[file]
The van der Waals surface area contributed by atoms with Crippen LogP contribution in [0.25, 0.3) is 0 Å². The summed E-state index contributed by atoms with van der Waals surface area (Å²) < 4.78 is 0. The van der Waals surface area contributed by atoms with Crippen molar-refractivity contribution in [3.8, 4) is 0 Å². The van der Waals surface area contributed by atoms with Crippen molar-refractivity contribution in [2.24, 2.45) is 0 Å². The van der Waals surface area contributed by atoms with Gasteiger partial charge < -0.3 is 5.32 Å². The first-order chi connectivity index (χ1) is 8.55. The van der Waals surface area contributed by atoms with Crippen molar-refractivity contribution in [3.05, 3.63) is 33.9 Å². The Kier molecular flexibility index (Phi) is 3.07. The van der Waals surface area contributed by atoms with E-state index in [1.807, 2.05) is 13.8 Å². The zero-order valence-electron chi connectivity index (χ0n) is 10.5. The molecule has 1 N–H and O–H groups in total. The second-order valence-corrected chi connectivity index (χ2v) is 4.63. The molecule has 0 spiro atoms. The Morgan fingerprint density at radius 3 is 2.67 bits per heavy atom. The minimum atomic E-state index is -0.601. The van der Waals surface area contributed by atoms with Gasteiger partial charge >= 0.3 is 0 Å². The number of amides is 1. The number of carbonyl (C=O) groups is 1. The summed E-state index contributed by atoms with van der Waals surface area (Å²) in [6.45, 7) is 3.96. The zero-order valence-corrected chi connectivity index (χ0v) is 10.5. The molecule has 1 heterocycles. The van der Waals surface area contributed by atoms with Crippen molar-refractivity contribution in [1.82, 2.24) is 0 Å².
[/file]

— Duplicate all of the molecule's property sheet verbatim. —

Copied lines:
The van der Waals surface area contributed by atoms with Crippen LogP contribution in [0.25, 0.3) is 0 Å². The summed E-state index contributed by atoms with van der Waals surface area (Å²) < 4.78 is 0. The van der Waals surface area contributed by atoms with Crippen molar-refractivity contribution in [3.8, 4) is 0 Å². The van der Waals surface area contributed by atoms with Crippen molar-refractivity contribution in [2.24, 2.45) is 0 Å². The van der Waals surface area contributed by atoms with Gasteiger partial charge < -0.3 is 5.32 Å². The first-order chi connectivity index (χ1) is 8.55. The van der Waals surface area contributed by atoms with Crippen molar-refractivity contribution in [3.05, 3.63) is 33.9 Å². The Kier molecular flexibility index (Phi) is 3.07. The van der Waals surface area contributed by atoms with E-state index in [1.807, 2.05) is 13.8 Å². The zero-order valence-electron chi connectivity index (χ0n) is 10.5. The molecule has 1 N–H and O–H groups in total. The second-order valence-corrected chi connectivity index (χ2v) is 4.63. The molecule has 0 spiro atoms. The Morgan fingerprint density at radius 3 is 2.67 bits per heavy atom. The minimum atomic E-state index is -0.601. The van der Waals surface area contributed by atoms with Gasteiger partial charge >= 0.3 is 0 Å². The number of amides is 1. The number of carbonyl (C=O) groups is 1. The summed E-state index contributed by atoms with van der Waals surface area (Å²) in [6.45, 7) is 3.96. The zero-order valence-corrected chi connectivity index (χ0v) is 10.5. The molecule has 1 heterocycles. The van der Waals surface area contributed by atoms with Crippen molar-refractivity contribution in [1.82, 2.24) is 0 Å².